1.a. Module Pinout and Components

Pololu jrk 21v3 USB motor controller with feedback, labeled top view.

Pololu jrk 12v12 USB motor controller with feedback, labeled top view.

The Pololu jrk USB motor controller can connect to a computer’s USB port via a USB A to mini-B cable (not included). The USB connection is used to configure the motor controller. It can also be used to send commands to the motor controller, get information about the motor controller’s current state, and send and receive TTL serial bytes on the TX and RX lines.

Power for the motor must be supplied to the jrk on the VIN and GND lines pictured on the right side of the diagram above. Your power source must be capable of delivering the current your motor will draw. The jrk has reverse power protection on the motor power input lines, so the board will not be damaged if the motor power inputs are accidentally switched. If the VIN supply is not present, the jrk’s microcontroller can be powered directly from USB and perform all of its functions except for driving the motor.

For the jrk 21v3, the input voltage should be 5–28 V (the recommended operating voltage is 8–28 V, but the jrk 21v3’s motor driver has derated performance down to 5 V and transient protection to 40 V). The jrk 21v3’s motor driver can supply a continuous 3 A with peaks up to 5 A.

For the jrk 12v12, the input voltage should be 6–16 V. The jrk 12v12’s motor driver can supply a continuous 12 A with peaks up to 30 A.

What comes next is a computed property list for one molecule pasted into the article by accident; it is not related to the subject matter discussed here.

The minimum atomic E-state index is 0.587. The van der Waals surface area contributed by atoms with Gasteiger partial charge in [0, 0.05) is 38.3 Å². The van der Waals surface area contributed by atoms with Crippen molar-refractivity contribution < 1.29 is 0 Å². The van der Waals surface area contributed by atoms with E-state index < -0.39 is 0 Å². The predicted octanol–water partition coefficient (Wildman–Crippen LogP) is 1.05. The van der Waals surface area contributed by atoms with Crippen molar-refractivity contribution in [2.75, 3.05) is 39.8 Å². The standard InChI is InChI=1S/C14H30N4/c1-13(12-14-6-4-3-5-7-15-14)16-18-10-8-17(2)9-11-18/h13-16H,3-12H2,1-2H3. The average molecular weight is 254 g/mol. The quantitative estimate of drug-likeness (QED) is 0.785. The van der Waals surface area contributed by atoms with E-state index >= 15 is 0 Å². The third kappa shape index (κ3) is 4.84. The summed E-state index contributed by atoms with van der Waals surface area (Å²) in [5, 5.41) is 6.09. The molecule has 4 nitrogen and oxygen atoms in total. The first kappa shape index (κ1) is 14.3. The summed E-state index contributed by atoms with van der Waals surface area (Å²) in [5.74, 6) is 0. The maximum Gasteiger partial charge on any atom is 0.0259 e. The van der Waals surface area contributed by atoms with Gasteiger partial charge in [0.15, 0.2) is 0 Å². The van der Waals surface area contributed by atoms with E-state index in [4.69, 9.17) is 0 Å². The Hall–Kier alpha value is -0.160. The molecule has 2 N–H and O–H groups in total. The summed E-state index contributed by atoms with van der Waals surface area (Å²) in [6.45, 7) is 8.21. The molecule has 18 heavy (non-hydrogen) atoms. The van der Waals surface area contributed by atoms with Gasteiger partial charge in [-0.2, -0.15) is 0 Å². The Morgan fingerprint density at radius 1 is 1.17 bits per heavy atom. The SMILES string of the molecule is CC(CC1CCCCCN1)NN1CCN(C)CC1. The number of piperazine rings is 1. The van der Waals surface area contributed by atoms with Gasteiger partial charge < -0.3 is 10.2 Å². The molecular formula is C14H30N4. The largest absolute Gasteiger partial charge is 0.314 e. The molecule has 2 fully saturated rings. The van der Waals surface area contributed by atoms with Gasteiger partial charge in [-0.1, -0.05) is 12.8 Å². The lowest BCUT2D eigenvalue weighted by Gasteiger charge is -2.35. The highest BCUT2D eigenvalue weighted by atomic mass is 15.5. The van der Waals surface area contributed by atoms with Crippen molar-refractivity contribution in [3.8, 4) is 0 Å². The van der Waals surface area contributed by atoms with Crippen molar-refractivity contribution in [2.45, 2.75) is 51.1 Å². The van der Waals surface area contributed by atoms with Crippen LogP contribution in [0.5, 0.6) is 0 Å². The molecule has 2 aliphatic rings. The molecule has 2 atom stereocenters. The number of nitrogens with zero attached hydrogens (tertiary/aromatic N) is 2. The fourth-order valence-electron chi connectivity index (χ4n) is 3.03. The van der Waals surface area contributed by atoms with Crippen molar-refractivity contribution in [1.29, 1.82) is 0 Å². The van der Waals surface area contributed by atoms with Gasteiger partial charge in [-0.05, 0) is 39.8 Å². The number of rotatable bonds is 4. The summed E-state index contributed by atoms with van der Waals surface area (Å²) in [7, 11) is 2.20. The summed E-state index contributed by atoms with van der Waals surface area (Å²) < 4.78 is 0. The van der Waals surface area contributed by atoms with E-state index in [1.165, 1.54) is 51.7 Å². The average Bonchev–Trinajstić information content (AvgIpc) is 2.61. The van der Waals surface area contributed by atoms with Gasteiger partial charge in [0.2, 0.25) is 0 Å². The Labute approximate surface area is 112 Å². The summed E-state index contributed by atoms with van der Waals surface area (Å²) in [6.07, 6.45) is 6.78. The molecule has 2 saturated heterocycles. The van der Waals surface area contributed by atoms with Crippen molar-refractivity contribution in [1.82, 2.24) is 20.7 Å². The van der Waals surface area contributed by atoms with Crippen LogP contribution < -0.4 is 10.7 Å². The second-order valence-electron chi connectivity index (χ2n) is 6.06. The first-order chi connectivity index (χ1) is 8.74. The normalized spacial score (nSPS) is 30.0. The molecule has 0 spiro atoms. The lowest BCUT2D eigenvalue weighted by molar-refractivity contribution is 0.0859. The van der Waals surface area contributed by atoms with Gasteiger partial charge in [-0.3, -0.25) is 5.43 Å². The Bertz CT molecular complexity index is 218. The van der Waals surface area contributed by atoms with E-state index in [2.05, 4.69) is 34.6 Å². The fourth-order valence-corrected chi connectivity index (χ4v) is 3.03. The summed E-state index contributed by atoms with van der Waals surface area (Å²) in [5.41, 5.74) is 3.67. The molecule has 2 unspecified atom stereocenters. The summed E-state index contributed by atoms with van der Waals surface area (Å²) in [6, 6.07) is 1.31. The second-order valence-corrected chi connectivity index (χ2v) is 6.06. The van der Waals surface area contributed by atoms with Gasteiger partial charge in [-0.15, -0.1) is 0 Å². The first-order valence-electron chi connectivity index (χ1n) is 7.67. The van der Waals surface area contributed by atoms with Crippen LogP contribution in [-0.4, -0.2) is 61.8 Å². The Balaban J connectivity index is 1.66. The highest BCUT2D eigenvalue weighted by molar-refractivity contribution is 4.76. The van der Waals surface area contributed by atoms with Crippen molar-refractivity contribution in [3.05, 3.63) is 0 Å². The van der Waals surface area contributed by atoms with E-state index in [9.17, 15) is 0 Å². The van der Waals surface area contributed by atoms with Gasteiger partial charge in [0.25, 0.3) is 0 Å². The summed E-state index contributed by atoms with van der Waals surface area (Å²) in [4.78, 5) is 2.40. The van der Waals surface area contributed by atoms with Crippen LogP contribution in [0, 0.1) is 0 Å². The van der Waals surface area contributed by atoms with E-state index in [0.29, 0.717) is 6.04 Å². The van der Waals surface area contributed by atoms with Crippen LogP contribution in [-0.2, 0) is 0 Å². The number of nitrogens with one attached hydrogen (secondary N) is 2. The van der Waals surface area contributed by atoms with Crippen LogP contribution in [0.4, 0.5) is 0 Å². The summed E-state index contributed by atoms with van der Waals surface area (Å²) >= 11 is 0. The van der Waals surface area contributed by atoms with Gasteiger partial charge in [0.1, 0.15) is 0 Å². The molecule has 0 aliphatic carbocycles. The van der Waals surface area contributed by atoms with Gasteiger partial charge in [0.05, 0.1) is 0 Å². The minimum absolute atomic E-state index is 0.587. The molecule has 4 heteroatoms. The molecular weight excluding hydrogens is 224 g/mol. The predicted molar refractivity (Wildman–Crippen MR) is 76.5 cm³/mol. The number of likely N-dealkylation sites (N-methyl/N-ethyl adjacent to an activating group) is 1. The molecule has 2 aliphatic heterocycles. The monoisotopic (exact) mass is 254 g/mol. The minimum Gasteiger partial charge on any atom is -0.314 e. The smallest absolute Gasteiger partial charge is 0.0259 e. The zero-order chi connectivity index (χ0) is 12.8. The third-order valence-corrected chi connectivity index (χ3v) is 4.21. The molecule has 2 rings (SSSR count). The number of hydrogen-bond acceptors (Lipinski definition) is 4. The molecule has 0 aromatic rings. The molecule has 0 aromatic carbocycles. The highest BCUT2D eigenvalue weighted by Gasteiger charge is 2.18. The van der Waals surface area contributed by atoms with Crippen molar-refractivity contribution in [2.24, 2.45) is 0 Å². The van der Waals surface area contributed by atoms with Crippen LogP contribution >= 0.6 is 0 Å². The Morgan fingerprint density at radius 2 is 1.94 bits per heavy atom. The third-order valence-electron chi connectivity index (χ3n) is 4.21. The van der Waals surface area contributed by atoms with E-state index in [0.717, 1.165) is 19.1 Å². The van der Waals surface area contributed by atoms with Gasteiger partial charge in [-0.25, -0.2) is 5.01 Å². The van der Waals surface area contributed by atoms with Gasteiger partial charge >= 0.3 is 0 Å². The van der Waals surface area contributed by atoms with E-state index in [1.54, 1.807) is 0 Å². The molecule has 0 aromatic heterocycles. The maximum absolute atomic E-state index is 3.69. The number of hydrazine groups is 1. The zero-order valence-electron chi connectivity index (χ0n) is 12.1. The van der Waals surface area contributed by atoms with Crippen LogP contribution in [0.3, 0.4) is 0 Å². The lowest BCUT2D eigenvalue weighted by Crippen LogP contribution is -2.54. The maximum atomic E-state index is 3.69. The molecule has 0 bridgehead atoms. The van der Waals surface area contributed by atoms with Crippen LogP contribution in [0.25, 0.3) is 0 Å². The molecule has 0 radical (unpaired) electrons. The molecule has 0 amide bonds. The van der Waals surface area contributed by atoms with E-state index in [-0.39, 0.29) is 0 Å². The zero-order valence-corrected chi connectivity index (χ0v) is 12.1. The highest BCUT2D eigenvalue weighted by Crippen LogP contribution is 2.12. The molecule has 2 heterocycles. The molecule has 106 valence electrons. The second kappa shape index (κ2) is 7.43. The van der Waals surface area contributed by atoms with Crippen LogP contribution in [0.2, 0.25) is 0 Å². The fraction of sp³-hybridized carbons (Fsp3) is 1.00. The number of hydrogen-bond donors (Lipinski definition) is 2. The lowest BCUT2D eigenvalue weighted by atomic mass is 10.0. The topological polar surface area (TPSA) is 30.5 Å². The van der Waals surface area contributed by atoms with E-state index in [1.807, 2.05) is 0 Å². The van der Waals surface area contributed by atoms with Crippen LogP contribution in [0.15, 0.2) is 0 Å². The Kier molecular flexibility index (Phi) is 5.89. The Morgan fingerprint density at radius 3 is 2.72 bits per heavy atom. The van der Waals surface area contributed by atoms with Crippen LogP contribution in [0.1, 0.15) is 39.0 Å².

The jrk has a linear voltage regulator that derives 5 V from the VIN supply. The 5 V supply is used as the internal logic supply for the jrk and is also available at several pins for powering devices such as external microcontrollers and feedback sensors (such as potentiometers). Because the regulator must dissipate excess power as heat, the available output current is dependent on the input voltage: 50 mA is available for VIN up to 12 V; the available current drops off linearly from 50 mA at 12 V to zero at 30 V.

The jrk has three indicator LEDs:

  • The green USB LED indicates the USB status of the device. When the jrk is not connected to a computer via the USB cable, the green LED will be off. When you connect the jrk to USB, the green LED will start blinking slowly. The blinking continues until the jrk receives a particular message from the computer indicating that the jrk’s USB drivers are installed correctly. After the jrk gets this message, the green LED will be on, but it will flicker briefly when there is USB activity. The configuration utility constantly streams data from the jrk, so when the configuration utility is running and connected to the jrk, the green LED will flicker constantly.
  • The red error LED indicates an error. If there is an error stopping the motor (besides the Awaiting Command error bit), then the red LED will be on. The red LED is tied to the active-high output ERR, so when there is an error, ERR will be driven high, and otherwise it will be pulled low through the LED.